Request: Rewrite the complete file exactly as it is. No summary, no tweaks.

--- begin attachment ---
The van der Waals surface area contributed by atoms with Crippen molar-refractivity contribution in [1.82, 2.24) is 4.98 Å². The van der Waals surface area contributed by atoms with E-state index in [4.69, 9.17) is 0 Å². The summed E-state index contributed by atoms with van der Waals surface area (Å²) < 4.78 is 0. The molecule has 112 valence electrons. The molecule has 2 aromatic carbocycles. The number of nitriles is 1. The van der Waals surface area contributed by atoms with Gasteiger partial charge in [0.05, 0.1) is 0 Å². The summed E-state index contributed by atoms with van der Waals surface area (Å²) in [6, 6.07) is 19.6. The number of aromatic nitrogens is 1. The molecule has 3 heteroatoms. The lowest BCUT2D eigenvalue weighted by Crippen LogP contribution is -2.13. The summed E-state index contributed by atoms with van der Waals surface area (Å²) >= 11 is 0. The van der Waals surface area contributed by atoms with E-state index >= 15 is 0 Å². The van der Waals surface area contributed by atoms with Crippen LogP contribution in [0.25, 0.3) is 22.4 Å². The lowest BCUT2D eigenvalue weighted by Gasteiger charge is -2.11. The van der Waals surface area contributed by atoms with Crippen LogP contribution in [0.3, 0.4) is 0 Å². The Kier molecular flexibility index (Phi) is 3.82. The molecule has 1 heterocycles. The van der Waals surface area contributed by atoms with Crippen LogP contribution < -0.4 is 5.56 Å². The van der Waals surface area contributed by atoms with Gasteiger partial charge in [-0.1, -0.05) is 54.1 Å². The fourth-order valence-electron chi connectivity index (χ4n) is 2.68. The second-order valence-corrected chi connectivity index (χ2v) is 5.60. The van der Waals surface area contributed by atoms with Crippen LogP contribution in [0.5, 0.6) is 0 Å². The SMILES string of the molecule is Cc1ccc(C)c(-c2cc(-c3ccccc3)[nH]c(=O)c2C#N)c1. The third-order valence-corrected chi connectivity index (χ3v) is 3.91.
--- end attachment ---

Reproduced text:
The van der Waals surface area contributed by atoms with Crippen molar-refractivity contribution in [1.82, 2.24) is 4.98 Å². The van der Waals surface area contributed by atoms with E-state index in [4.69, 9.17) is 0 Å². The summed E-state index contributed by atoms with van der Waals surface area (Å²) < 4.78 is 0. The molecule has 112 valence electrons. The molecule has 2 aromatic carbocycles. The number of nitriles is 1. The van der Waals surface area contributed by atoms with Gasteiger partial charge in [0.05, 0.1) is 0 Å². The summed E-state index contributed by atoms with van der Waals surface area (Å²) in [6, 6.07) is 19.6. The number of aromatic nitrogens is 1. The molecule has 3 heteroatoms. The lowest BCUT2D eigenvalue weighted by Crippen LogP contribution is -2.13. The summed E-state index contributed by atoms with van der Waals surface area (Å²) >= 11 is 0. The van der Waals surface area contributed by atoms with E-state index >= 15 is 0 Å². The van der Waals surface area contributed by atoms with Crippen LogP contribution in [0.25, 0.3) is 22.4 Å². The lowest BCUT2D eigenvalue weighted by Gasteiger charge is -2.11. The van der Waals surface area contributed by atoms with Crippen LogP contribution in [0.3, 0.4) is 0 Å². The Kier molecular flexibility index (Phi) is 3.82. The molecule has 1 heterocycles. The van der Waals surface area contributed by atoms with Crippen LogP contribution < -0.4 is 5.56 Å². The van der Waals surface area contributed by atoms with Gasteiger partial charge in [-0.1, -0.05) is 54.1 Å². The fourth-order valence-electron chi connectivity index (χ4n) is 2.68. The second-order valence-corrected chi connectivity index (χ2v) is 5.60. The van der Waals surface area contributed by atoms with Crippen LogP contribution in [0.5, 0.6) is 0 Å². The SMILES string of the molecule is Cc1ccc(C)c(-c2cc(-c3ccccc3)[nH]c(=O)c2C#N)c1. The third-order valence-corrected chi connectivity index (χ3v) is 3.91.